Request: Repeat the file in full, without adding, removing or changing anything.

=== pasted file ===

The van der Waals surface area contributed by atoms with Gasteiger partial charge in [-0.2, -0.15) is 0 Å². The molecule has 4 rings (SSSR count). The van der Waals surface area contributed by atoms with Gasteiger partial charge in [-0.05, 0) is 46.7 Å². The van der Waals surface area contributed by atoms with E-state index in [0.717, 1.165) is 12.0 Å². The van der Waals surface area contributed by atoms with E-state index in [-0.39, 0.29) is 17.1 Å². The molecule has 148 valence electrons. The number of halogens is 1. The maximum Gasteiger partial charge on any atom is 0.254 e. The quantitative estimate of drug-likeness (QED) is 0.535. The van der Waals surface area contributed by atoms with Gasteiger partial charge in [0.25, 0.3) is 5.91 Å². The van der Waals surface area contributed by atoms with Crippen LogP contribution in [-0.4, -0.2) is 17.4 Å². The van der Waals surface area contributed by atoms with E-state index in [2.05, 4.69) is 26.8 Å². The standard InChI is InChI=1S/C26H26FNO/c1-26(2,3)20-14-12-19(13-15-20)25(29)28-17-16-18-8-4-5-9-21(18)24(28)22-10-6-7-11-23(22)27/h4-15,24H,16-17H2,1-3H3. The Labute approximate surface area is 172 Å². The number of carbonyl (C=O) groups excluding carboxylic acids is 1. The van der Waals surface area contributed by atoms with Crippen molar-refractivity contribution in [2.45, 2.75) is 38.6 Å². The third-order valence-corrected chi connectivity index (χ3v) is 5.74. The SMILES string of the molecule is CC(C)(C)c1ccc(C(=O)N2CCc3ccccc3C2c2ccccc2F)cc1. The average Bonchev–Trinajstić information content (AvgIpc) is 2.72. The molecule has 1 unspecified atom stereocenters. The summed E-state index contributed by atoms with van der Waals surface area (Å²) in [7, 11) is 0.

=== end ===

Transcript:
The van der Waals surface area contributed by atoms with Gasteiger partial charge in [-0.2, -0.15) is 0 Å². The molecule has 4 rings (SSSR count). The van der Waals surface area contributed by atoms with Gasteiger partial charge in [-0.05, 0) is 46.7 Å². The van der Waals surface area contributed by atoms with E-state index in [0.717, 1.165) is 12.0 Å². The van der Waals surface area contributed by atoms with E-state index in [-0.39, 0.29) is 17.1 Å². The molecule has 148 valence electrons. The number of halogens is 1. The maximum Gasteiger partial charge on any atom is 0.254 e. The quantitative estimate of drug-likeness (QED) is 0.535. The van der Waals surface area contributed by atoms with Gasteiger partial charge in [0.25, 0.3) is 5.91 Å². The van der Waals surface area contributed by atoms with Crippen LogP contribution in [-0.4, -0.2) is 17.4 Å². The van der Waals surface area contributed by atoms with E-state index in [2.05, 4.69) is 26.8 Å². The standard InChI is InChI=1S/C26H26FNO/c1-26(2,3)20-14-12-19(13-15-20)25(29)28-17-16-18-8-4-5-9-21(18)24(28)22-10-6-7-11-23(22)27/h4-15,24H,16-17H2,1-3H3. The Labute approximate surface area is 172 Å². The number of carbonyl (C=O) groups excluding carboxylic acids is 1. The van der Waals surface area contributed by atoms with Crippen molar-refractivity contribution in [2.45, 2.75) is 38.6 Å². The third-order valence-corrected chi connectivity index (χ3v) is 5.74. The SMILES string of the molecule is CC(C)(C)c1ccc(C(=O)N2CCc3ccccc3C2c2ccccc2F)cc1. The average Bonchev–Trinajstić information content (AvgIpc) is 2.72. The molecule has 1 unspecified atom stereocenters. The summed E-state index contributed by atoms with van der Waals surface area (Å²) in [7, 11) is 0.